Tuesday, October 15, 2013

Water In Home Places



We are very fortunate at Hidden Springs where our home is perched over a number of springs that fill a pool that may hold as much as 5,000 gallons.  Those springs and pool are at the lower end of the land we steward.  Even with natural springs we have brought water into closer proximity to our home.  Visitors to our front door are greeted with a small pool fed by a trickle of recirculated water that sounds like the tinkling of tiny crystal bells. The window in the studio of my artist wife Penny (http://artjourney-penny.blogspot.com) looks out over what we call the Studio Gardens complete with an ornamental pond, water lilies and other plants, frogs, and the frequent raccoon or two. One additional ‘water feature’ is located on the slope below the window in my study.  I can’t see it but I often see the other residents of Hidden Springs who come to water there.  During the late summer of 2013 an Eastern Whitetail doe had her fawn in the rhododendrons within a few feet of the house.  For the first few days, while her fawn was growing steady legs she took water from the small pool below the Study window.  It may be that the oldest recorded water gardens, or perhaps water features, were in what is called the Cradle of Civilization in Mesopotamia thousands of years ago. But the idea either spread rapidly or occurred almost simultaneously involving Egypt, Assyria, Babylonia, China, India, Japan, Rome, Persia and a number of other places among the evolving peoples of Earth.  What is it that we look for in these often quiet places and still waters?

Tuesday, October 1, 2013

Water in Wet Places

Living in the southern end of the Appalachian Mountains, one can become jaded about water. There is a lot of it here.  Often the streams and ditches run full.  Almost every low place is a puddle complete with frogs and dragonflies.  Only a few minutes from our home at Hidden Springs is an area that boasts literally hundreds of waterfalls.  And, according to climate change models, it is supposed to get wetter here in these mountains.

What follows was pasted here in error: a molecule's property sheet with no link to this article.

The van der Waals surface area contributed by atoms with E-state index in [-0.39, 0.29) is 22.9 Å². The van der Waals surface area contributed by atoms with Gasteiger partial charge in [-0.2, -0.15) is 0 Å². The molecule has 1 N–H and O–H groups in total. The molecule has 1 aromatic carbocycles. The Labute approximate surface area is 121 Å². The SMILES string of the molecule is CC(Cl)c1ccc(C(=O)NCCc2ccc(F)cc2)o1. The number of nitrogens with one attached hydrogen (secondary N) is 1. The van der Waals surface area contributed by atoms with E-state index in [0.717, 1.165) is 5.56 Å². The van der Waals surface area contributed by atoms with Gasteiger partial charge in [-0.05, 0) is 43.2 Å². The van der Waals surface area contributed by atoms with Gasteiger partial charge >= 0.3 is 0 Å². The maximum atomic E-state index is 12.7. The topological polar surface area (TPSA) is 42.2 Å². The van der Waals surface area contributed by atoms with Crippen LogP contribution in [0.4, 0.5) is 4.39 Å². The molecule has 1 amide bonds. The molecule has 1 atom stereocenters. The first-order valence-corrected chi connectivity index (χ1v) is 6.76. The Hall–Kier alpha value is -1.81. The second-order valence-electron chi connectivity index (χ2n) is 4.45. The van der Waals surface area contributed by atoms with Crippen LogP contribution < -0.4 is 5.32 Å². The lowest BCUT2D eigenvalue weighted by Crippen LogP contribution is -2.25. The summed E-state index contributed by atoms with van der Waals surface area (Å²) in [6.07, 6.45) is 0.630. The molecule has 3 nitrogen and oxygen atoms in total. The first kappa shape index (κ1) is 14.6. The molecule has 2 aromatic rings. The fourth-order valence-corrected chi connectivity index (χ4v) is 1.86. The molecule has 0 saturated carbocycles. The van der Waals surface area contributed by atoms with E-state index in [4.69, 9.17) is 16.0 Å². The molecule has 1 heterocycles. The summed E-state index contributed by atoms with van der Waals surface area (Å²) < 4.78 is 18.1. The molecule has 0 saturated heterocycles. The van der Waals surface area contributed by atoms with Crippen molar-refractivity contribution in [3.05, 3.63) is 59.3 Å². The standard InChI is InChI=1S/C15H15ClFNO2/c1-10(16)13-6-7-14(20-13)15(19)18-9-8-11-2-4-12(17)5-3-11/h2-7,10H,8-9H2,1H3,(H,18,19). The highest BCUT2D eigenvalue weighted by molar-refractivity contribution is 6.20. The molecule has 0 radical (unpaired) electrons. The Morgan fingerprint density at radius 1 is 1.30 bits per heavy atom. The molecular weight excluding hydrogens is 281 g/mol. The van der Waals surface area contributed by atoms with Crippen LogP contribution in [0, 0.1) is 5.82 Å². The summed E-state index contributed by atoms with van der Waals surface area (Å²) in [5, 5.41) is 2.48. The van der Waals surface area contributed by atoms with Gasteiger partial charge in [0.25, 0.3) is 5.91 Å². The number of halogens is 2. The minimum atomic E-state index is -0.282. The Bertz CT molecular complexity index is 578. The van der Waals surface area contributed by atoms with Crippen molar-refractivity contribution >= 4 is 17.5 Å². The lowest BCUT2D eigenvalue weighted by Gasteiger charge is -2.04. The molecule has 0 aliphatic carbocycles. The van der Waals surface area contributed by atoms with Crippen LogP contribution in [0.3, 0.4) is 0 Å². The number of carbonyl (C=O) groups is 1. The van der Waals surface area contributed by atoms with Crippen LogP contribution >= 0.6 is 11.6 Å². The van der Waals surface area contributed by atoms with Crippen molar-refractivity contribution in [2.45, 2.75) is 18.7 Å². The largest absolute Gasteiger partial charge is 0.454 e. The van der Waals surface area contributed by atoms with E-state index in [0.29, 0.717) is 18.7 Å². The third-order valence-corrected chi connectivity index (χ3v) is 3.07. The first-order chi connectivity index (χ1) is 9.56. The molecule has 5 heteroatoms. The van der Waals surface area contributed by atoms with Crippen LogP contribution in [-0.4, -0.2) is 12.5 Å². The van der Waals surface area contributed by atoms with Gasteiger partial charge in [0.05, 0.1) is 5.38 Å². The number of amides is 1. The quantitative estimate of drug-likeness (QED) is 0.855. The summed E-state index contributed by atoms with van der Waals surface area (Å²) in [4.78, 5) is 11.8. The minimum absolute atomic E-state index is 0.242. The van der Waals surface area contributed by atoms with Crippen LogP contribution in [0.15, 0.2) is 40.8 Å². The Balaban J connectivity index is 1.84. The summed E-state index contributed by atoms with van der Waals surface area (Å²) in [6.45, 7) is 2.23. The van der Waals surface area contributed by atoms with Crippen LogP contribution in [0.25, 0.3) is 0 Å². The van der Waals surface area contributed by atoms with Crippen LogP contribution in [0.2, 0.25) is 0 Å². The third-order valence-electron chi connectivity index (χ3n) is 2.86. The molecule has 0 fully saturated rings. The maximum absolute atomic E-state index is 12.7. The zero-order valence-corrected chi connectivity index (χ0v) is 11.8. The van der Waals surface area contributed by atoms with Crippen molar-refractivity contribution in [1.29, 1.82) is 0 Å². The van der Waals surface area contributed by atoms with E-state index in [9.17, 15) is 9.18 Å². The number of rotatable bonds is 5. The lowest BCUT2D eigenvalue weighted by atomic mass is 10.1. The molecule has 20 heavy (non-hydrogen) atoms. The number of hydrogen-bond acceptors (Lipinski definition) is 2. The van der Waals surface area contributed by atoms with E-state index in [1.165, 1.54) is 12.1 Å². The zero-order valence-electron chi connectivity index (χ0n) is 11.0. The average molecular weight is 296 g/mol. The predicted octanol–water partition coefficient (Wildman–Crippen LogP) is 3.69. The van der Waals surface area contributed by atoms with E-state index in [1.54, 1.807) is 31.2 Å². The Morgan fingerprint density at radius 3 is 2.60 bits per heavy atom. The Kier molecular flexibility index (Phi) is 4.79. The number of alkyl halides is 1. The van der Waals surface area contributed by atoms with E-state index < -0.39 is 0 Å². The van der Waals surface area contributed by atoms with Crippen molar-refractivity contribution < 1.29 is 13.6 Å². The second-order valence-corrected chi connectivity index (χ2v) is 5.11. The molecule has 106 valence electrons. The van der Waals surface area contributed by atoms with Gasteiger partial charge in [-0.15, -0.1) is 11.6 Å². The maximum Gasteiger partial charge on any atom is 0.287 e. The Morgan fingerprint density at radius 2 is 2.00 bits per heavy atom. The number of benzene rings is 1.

It is easy to take all of that water for granted unless, like me, you were raised in a very dry place where you don’t take water for granted…not even a tiny trickle or a stagnant pool.  Even in a place literally overflowing with water some places are special.  For example, there is a small stream only a few miles from our home.  Not much more than a trickle, this stream wanders down a canyon beside a trail.  There is one place along the trial where I always stop to take a closer look at the stream.  At this spot the stream flows into a quiet, shallow pool. The pool is surrounded by lush grass and framed by a fallen long. I’m not sure what it is about this spot that grabs my attention.  I suspect it might be something about the peace that I feel here and, possibly, the harmony with which Nature has arranged the elements of the place.  I think most of us seek these special places in our lives, at least those of us who have some sense of the wild and the beauty in Nature.